Movement disorders are a rare presenting feature of moyamoya disease. Hypoperfusion of the frontal cortical and subcortical region was seen in all patients, and the symptomatology was attributed to ischemic dysfunction and imbalance in the cortical-subcortical-ganglionic-thalamic-cortical circuitry. Combined revascularization with superficial temporal artery–middle cerebral artery bypass and encephaloduroarteriosynangiosis leads to excellent results.

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Anadjeet S. Khahera, Yiping Li, and Gary K. Steinberg

OBJECTIVE

There remains a paucity of literature on hypothalamic cavernous malformations (HCMs). Here, the authors present the largest series of HCMs to date and review the literature to gain additional insight into this rare disease subset.

METHODS

A prospectively managed database was retrospectively reviewed for patients diagnosed with symptomatic HCM and treated surgically between 1987 and 2019. Data gathered included demographics, presenting signs, radiological measurements, surgical approach, and postoperative events. Functional outcome was measured using the modified Rankin Scale (mRS) and Glasgow Outcome Scale–Extended (GOSE) pre- and postoperatively. A PRISMA guideline systematic review of HCM in the literature was performed.

RESULTS

Our cohort study consisted of 12 patients with symptomatic, and radiographically confirmed, HCM treated with microsurgery by the senior author (G.K.S.). An additional 16 surgically or conservatively managed patients were also identified from the literature, and the authors analyzed the data of all 28 patients (with 54% of patients being male; mean age 39 ± 16 years, range 10–68 years). Patients harboring HCMs most commonly presented with headache (16/28, 57%), short-term memory impairment (11/28, 39%), and gait disturbance (8/28, 32%). Radiographically, lesions most commonly involved the mammillary region (18/23, 78%), the tuberal/infundibulum region (13/23, 57%), and the preoptic/lamina terminalis region (12/23, 52%), with a mean diameter of 2.5 ± 1.4 cm (range 0.8–7 cm) at presentation. Acute hemorrhage was identified in 96% (23/24) of patients on presentation, with 96% (23/24) intraparenchymal and 29% (7/24) intraventricular. Of 24 patients who were managed surgically, gross-total resection (GTR) was achieved in 88% (21/24) of cases. There were no reports of perioperative infarction or mortality. With a mean follow-up period of 41 months (range 0.5–309 months), 77% (20/26) of patients experienced functional improvement, while 12% (3/26) had no change, and 12% (3/26) experienced increased disability. In our cohort of 12 patients, 83% (10/12) continued to report symptoms at the last follow-up (mean 4.8 years, range 0.1–25.7 years). However, there was a significant improvement in mRS score noted after surgery (mean 1.4 vs 3.1, p = 0.0026) and a trend toward improvement in GOSE score (mean 6.3 vs 5.1, p = 0.09).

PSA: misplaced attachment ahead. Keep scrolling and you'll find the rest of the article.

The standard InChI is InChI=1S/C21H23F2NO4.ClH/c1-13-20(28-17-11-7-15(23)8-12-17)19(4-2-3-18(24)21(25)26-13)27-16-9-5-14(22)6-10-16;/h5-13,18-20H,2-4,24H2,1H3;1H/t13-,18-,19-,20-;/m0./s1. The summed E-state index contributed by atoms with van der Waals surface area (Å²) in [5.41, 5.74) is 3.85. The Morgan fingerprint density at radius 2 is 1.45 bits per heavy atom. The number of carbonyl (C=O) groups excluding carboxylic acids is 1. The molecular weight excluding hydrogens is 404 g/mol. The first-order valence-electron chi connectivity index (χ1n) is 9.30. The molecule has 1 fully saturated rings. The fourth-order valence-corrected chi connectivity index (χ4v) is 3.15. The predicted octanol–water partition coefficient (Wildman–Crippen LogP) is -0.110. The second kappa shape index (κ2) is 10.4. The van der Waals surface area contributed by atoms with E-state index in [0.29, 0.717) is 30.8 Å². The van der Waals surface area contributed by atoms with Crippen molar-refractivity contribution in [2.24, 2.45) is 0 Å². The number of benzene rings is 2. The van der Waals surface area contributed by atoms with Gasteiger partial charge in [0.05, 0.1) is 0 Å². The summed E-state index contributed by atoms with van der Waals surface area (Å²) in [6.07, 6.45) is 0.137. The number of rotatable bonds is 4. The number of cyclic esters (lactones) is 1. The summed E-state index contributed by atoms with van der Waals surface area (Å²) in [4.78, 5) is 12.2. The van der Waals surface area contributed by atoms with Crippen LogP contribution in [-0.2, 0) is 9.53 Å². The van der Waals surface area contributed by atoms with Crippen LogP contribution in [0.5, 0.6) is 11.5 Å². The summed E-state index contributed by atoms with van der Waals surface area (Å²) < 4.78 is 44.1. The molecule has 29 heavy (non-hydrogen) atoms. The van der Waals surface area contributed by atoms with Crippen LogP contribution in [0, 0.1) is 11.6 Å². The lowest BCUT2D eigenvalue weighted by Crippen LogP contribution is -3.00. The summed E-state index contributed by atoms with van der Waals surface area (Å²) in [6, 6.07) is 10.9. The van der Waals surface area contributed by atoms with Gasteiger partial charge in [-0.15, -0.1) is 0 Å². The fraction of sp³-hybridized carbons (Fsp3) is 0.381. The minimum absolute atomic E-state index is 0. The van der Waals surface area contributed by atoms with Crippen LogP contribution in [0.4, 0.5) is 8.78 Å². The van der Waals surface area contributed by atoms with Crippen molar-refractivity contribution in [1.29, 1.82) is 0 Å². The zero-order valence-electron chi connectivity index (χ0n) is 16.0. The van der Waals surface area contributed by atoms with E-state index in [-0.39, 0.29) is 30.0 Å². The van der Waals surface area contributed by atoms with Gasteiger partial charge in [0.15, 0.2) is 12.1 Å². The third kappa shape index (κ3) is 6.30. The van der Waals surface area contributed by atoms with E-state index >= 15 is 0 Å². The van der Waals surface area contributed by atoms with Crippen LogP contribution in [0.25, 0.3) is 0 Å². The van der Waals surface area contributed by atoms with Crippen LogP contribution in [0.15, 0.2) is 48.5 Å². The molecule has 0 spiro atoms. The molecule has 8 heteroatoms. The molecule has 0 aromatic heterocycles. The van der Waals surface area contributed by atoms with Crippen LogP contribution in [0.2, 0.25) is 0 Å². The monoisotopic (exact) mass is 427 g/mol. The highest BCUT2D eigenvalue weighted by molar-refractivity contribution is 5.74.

CONCLUSIONS